50. Matt B.

    I thought it was “Bang! Zoom! Straight to the Moon.” But I admit I’m going more off my memory of Futurama than of The Honeymooners.

  51. shunt1

    CR @ 47:

    Your comments were understood and I have no problem with a national holiday or sending his ashes to the Moon. My concern was that America’s greatest hero be recognized.

    Perhaps I made this discussion more political than it should have been and that is why I was hoping that Phil would make this a separate topic.

    My concern was that a state funeral would have been conducted next week during the Democratic National Conversion and that event may have taken priority over honoring Neil Armstrong.

    So, were you able to watch his funeral on Friday, 31 August 2012?

    Did you get the chance see anything about the event on national TV that was more then 30 seconds in length?

    P.S: I was able to view Air Force One as our President departed Fort Collins Colorado the following day. On his departure, I was surprised to see that the 757 aircraft was used. With the strict secrecy and security, obtaining pictures of Air Force One on departure was a challenge!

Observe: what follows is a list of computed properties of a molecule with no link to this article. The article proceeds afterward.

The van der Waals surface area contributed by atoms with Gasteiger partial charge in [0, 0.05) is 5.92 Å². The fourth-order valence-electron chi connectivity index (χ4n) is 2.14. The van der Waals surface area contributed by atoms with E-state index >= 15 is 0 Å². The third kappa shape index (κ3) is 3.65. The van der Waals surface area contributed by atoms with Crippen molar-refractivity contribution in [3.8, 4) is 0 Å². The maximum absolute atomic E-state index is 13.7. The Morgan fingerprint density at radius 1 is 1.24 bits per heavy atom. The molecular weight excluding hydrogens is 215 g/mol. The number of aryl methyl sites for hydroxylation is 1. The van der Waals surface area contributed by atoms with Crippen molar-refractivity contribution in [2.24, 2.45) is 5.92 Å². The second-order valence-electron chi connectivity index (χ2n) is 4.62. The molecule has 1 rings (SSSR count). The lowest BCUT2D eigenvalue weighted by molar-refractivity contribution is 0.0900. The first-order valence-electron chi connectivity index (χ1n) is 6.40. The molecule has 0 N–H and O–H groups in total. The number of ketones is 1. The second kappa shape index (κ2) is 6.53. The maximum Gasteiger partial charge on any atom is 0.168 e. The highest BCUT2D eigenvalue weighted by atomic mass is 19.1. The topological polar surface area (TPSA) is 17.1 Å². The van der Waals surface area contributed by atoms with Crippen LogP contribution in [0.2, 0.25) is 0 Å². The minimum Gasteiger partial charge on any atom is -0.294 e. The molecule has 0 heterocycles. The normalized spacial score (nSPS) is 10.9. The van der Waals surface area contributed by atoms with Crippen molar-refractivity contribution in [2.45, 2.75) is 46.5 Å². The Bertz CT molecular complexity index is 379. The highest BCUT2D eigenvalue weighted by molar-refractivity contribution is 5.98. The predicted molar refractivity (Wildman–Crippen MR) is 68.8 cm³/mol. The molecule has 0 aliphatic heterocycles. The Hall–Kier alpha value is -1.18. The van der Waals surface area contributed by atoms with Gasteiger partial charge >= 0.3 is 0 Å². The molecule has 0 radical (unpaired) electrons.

I may not like his socialism, but he is still MY President and will be honored with the respect due to anyone that holds that office.

  52. Randall McKay

    The moon keeps us alive. Its delicate position over the Earth provides enough push and pull to stimulate life upon Earth’s surface, giving rise to all sorts of creatures. We are very lucky to have such a companion, and even more so to have actually walked on it. What other lands and planets will we endevour to explore in the future? What kinds of cities will we build? What kinds of creatures might we meet in the great cosmos? Yes, our time here on Earth is but still primitive in light of how far we have come as a whole species and how far we have still to go.
    Neil Armstrong is important because his courage represents man’s inneffable drive to go forth into the unknown, where on false move, one wrong step might bring life or death. I can imagine a place in the universe where other creatures are doing the same things.
    Until my death, I will remember how amazing it has been to live in this era of man.

  53. CR

    Thanks for the clarification, shunt1 (@51). I think the whole country, if it bothers to watch politics at all, is obsessed with political conventions–RNC, DNC, both sides are busy ‘parading’ and would grab ratings over the honoring of a deceased hero, whether it was last week or this week. Sadly, though, I suspect even more people were too ‘busy’ watching talent contests and voting in those than will bother to vote in the real political elections, let alone watch a ceremony or news report about Armstrong. Anyway, enough about it from me on this thread!

    Cool Air Force 1 & Marine 1 stuff… during the last administration’s tenure, Bush’s helicopter flew right over me as I was driving down a highway, but I had no camera with me to record the event. (I seem to miss photographing things like that, but at least I see them. Never saw a shuttle launch with my own eyes, though, darn it…)

    Randall McKay @ 52… interesting thoughts!